I had the privilege of preaching from 1 Timothy 2 on Sunday evening. It was a humbling experience because it reminded me of how little time I, and the church I serve, give to prayer and in particular prayer for the world.
Philip Graham Ryken’s Reformed Expository Commentary on 1Timothy had some challenging things to say on Paul’s charge to pray for the nations and their leaders. Here is Ryken on prayer;
Pastoral prayers ought to be large, expansive, and wide-ranging. They should include the great issues of the day and the vast nations of the world. Intercession should be made for renewal, revival, and reformation in the church. Prayer should be offered for missionaries, evangelists, and church planters. The sufferings of the persecuted church and the desperation of unsaved humanity should be brought weekly before the throne of grace.
The God who rules the world wants his peopel to pray for the world. Therefore, every church should locate itself at the center of something God is doing in the whole world.
What is of special importance in Paul’s instruction to Timothy is that the church should pray for world leaders who are NOT Christians.
The early church took this responsibility seriously. Consider how Clement of Rome prayed for the rulers and governors of the earth in the early second century: “Grant to them, Lord, health, peace, harmony and stability, that they may blamelessly adminster the government which you have given them….Lord, direct their plans according to what is good and plasing in your sight, so that by dievoutly administering in peace and gentleness the authority which you have given them they may experience your mercy.’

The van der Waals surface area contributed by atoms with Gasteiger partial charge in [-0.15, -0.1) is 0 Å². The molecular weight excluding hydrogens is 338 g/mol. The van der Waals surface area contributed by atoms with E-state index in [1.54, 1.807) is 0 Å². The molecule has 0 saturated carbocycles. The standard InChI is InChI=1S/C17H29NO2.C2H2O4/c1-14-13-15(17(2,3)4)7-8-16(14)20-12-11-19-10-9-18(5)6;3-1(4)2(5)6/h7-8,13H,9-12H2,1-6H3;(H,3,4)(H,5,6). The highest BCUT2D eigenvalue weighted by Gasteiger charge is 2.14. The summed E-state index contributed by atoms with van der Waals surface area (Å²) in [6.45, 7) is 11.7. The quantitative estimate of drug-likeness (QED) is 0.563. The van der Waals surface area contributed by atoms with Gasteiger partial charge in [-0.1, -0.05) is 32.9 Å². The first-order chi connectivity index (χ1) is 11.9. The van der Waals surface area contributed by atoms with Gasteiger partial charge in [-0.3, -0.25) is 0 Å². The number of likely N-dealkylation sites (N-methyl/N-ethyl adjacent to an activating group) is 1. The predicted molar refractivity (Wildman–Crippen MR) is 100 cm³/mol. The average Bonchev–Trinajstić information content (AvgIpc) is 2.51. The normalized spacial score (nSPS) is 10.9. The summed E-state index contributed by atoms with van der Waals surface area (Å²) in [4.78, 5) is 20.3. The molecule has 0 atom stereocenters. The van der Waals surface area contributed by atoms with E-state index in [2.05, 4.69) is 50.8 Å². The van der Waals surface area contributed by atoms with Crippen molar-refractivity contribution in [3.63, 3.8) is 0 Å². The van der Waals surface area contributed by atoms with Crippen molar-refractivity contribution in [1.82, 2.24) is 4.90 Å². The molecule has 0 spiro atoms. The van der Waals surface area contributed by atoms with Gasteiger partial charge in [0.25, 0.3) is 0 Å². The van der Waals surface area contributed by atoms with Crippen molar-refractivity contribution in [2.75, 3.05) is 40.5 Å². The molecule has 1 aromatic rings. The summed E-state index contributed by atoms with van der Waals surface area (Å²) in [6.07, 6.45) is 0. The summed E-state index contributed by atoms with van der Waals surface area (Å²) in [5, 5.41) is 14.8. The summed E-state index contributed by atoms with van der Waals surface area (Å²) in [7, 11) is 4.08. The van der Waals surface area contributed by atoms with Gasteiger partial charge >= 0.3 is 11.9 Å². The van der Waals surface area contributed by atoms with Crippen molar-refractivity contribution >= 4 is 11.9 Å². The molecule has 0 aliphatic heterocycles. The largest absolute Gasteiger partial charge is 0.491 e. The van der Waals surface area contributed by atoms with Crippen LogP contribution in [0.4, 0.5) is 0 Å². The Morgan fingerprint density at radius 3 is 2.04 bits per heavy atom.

These world leaders, at the time of Paul’s writing to Timothy were without exception non-Christians and often hostile to Christianity. Calvin notes of the leaders at the time of Paul’s writing that they were all ‘enemies of the Gospel, persecutors of the poor Christians, murderers and wicked men.’
So by praying for the nations and the leaders of the nations we fulfil Christ’s command of Matthew 5:44
‘I tell you: Love your enemies and pray for those who persecute you, that you may be sons of your Father in heaven.’
And when we do pray in this way? We remember that ‘this is good and pleases God our Saviour. Who wants all men to be saved.’ v.3-4.
So why not recommit to prayer for the nations. Prayer in church services, in your small groups, with your family and in your own personal prayer life. Operation World is an obvious resource and now a new resouce called ‘The World Prayer Map’ provides an interactive map of the world with detailed prayer points.
That God should be pleased when we pray is reason enough to pray. That the nations need our prayers is further reason still.